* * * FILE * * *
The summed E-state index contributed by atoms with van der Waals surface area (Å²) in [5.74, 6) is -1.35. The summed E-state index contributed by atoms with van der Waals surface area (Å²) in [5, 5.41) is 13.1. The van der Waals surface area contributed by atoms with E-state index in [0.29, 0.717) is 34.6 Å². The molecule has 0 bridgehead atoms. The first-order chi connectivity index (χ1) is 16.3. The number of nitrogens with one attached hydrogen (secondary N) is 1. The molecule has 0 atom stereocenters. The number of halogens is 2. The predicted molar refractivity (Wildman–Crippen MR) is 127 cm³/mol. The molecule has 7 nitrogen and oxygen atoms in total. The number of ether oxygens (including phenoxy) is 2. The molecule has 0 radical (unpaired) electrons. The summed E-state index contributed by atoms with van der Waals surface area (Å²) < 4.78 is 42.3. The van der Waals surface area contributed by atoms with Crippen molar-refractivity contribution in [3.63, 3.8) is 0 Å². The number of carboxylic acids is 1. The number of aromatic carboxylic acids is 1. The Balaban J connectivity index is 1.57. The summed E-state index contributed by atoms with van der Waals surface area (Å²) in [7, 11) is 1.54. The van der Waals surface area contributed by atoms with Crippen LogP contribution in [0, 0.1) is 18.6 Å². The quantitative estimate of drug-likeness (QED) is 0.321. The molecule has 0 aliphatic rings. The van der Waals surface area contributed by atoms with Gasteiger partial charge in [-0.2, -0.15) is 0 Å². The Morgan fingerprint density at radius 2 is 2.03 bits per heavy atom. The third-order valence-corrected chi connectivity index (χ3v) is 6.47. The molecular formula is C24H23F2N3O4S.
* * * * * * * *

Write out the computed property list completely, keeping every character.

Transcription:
The summed E-state index contributed by atoms with van der Waals surface area (Å²) in [5.74, 6) is -1.35. The summed E-state index contributed by atoms with van der Waals surface area (Å²) in [5, 5.41) is 13.1. The van der Waals surface area contributed by atoms with E-state index in [0.29, 0.717) is 34.6 Å². The molecule has 0 bridgehead atoms. The first-order chi connectivity index (χ1) is 16.3. The number of nitrogens with one attached hydrogen (secondary N) is 1. The molecule has 0 atom stereocenters. The number of halogens is 2. The predicted molar refractivity (Wildman–Crippen MR) is 127 cm³/mol. The molecule has 7 nitrogen and oxygen atoms in total. The number of ether oxygens (including phenoxy) is 2. The molecule has 0 radical (unpaired) electrons. The summed E-state index contributed by atoms with van der Waals surface area (Å²) < 4.78 is 42.3. The van der Waals surface area contributed by atoms with Crippen molar-refractivity contribution in [3.63, 3.8) is 0 Å². The number of carboxylic acids is 1. The number of aromatic carboxylic acids is 1. The Balaban J connectivity index is 1.57. The summed E-state index contributed by atoms with van der Waals surface area (Å²) in [7, 11) is 1.54. The van der Waals surface area contributed by atoms with Crippen LogP contribution in [0, 0.1) is 18.6 Å². The quantitative estimate of drug-likeness (QED) is 0.321. The molecule has 0 aliphatic rings. The van der Waals surface area contributed by atoms with Gasteiger partial charge in [-0.2, -0.15) is 0 Å². The Morgan fingerprint density at radius 2 is 2.03 bits per heavy atom. The third-order valence-corrected chi connectivity index (χ3v) is 6.47. The molecular formula is C24H23F2N3O4S.